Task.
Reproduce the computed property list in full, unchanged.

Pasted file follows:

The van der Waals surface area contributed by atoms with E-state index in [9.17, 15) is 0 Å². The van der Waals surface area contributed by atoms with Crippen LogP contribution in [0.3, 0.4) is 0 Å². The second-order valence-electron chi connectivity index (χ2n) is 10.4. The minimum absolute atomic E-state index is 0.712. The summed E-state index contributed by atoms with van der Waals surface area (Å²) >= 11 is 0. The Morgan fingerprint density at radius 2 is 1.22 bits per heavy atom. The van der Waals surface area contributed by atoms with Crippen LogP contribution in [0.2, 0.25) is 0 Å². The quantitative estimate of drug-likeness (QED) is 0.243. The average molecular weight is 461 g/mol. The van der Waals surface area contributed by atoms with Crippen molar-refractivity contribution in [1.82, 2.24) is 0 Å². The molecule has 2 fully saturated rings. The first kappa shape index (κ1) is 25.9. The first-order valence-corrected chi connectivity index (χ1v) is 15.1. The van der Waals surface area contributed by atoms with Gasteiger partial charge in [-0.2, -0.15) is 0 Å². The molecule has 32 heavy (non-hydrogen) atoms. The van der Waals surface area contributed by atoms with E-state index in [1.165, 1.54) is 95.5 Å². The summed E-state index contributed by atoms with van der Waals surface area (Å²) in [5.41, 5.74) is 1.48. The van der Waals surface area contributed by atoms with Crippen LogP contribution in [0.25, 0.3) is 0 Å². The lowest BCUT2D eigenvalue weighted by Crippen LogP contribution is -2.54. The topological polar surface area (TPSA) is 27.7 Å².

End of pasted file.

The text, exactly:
The van der Waals surface area contributed by atoms with E-state index in [9.17, 15) is 0 Å². The van der Waals surface area contributed by atoms with Crippen LogP contribution in [0.3, 0.4) is 0 Å². The second-order valence-electron chi connectivity index (χ2n) is 10.4. The minimum absolute atomic E-state index is 0.712. The summed E-state index contributed by atoms with van der Waals surface area (Å²) >= 11 is 0. The Morgan fingerprint density at radius 2 is 1.22 bits per heavy atom. The van der Waals surface area contributed by atoms with Crippen LogP contribution in [0.2, 0.25) is 0 Å². The quantitative estimate of drug-likeness (QED) is 0.243. The average molecular weight is 461 g/mol. The van der Waals surface area contributed by atoms with Crippen molar-refractivity contribution in [1.82, 2.24) is 0 Å². The molecule has 2 fully saturated rings. The first kappa shape index (κ1) is 25.9. The first-order valence-corrected chi connectivity index (χ1v) is 15.1. The van der Waals surface area contributed by atoms with Gasteiger partial charge in [-0.2, -0.15) is 0 Å². The molecule has 32 heavy (non-hydrogen) atoms. The van der Waals surface area contributed by atoms with E-state index in [1.165, 1.54) is 95.5 Å². The summed E-state index contributed by atoms with van der Waals surface area (Å²) in [5.41, 5.74) is 1.48. The van der Waals surface area contributed by atoms with Crippen LogP contribution in [0.25, 0.3) is 0 Å². The lowest BCUT2D eigenvalue weighted by Crippen LogP contribution is -2.54. The topological polar surface area (TPSA) is 27.7 Å².